Australia is subject to extreme weather and climate variability. In 2016, the Bureau of Meteorology (BOM) noted that temperatures have increased by approximately 1°C each year since 1910. The resulting rise in temperatures has driven consumer preference for energy saving solutions that offer maximum functionality.
Due to our increasingly hot climate, energy use from air conditioners is rising, with a direct impact on household budgets. However, carefully selected products such as window louvre systems, have the ability to deliver versatility and energy efficiency within a climate sensitive design. According to the National Institute of Building Sciences, natural ventilation can save 10-30 per cent in total energy consumption in favourable conditions.
“The ventilation provided by louvre systems is reliant on natural forces, and accordingly reduces energy consumption and costs to its users, says Niels Verhaar, Product Manager at Doric. “Louvres use external air movement and pressure differences to cool an interior space instead of artificial, mechanical cooling provided by air conditioners.”
To be effective, louvres must balance the variables that can impact comfort, such as radiant and ambient temperature, humidity, and air motion, as well as the characteristics and activities of the occupants themselves.
Louvre windows achieve this balance by increasing circulation and ventilation, allowing natural breeze to enter an interior space. This not only opens up rooms and entire houses depending on design, but also acts as a form of passive cooling. As a result, louvres can play a significant role in keeping interior spaces cool during warmer months, managing humidity, and reducing condenstation build-up.
“Well-designed louvre systems can also provide window shading and allow users to control natural light levels,” said Mr Verhaar. “When correctly designed, such louvre systems should allow light to enter an interior space while minimising solar heat and damaging UV rays.”
In winter months, weather-tight designs can protect against the winter sun, as well as wind and rain. Louvres can help regulate indoor air temperature by keeping out cool air during cooler months. This additional functionality allows these window systems to offer year-round comfort in all types of climates.
Louvres are also useful solutions when seeking to create interior spaces that promote health and wellbeing. A Washington State University study determined that proper ventilation is “essential for a comfortable, healthy and productive indoor environment.” Additionally, the same study highlighted that natural ventilation can improve indoor air quality by reducing odours, humidity, dampness, and dust and dirt accumulation, all of which can negatively impact on the health of occupants.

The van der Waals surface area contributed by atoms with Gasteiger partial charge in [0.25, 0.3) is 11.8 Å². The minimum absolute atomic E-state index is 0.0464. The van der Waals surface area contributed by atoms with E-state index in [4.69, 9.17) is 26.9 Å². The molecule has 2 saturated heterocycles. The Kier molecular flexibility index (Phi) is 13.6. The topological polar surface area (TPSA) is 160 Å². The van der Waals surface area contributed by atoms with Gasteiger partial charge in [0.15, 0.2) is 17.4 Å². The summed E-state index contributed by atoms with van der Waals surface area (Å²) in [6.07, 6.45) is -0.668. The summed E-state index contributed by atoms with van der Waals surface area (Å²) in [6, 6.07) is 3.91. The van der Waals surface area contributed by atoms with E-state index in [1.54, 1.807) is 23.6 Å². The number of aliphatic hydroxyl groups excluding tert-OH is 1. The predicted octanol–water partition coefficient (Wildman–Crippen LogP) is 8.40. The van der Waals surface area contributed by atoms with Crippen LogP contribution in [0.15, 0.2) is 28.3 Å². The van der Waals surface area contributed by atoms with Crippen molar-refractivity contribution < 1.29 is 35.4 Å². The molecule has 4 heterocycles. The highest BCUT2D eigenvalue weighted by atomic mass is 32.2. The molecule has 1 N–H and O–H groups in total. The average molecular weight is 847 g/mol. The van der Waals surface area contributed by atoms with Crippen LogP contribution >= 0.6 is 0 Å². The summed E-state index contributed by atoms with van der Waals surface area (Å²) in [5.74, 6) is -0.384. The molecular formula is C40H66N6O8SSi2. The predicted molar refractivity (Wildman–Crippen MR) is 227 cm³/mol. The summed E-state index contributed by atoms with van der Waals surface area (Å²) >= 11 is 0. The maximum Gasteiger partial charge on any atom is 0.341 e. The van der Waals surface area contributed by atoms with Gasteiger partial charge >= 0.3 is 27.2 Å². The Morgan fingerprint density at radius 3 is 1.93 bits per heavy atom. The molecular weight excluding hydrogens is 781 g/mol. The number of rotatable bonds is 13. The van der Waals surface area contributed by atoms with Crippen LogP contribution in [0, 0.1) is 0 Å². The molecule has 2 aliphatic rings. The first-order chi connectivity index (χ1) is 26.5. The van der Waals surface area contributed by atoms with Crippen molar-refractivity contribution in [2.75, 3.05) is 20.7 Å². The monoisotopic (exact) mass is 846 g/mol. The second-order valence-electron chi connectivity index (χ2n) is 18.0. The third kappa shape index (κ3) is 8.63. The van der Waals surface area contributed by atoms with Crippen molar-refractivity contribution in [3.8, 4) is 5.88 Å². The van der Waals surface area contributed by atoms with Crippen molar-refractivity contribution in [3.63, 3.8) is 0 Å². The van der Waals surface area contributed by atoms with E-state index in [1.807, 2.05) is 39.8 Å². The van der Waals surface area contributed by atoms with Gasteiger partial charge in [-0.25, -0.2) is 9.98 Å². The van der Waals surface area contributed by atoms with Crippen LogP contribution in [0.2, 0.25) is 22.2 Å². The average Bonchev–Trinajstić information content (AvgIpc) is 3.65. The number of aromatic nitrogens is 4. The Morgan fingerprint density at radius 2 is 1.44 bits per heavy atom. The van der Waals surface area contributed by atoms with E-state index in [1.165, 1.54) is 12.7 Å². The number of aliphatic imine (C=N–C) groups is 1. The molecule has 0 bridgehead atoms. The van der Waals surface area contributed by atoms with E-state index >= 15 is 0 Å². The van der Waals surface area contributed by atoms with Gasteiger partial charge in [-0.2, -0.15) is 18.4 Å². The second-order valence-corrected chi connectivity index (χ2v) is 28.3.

The Doric Ventus louvres have been designed to offer consumers these environmental benefits and are manufactured using the highest quality materials and tested to Australian Standards.
With a 100 per cent vent opening, ergonomic handles, non-scratch UV stabilised powder coat, Ventus Louvres are built to withstand Australia’s harsh climate. In addition to excelling in high temperatures, they are also fully weather tight and easily resist wind, rain and other weather events. These systems can be used for windows as well as to enclose verandas, balconies and the area above existing balustrades.
Available in a wide range of colours, styles and finishes, the sleek design of Ventus Louvres can be matched to homes of any size and aesthetic. They are fully compliant with the fall prevention requirements set out in the Building Code of Australia (BCA) and meet the relevant BCA testing standards.
“A key concern for architects and home builders when considering window options is finding a balance between functionality and aesthetic appeal. Louvres now come in a range of styles and colours, with options to suit any home look. They can also be positioned throughout the home to create natural airflow and reduce temperature extremes, meaning you can create the look and environment you want,”concludes Mr Verhaar.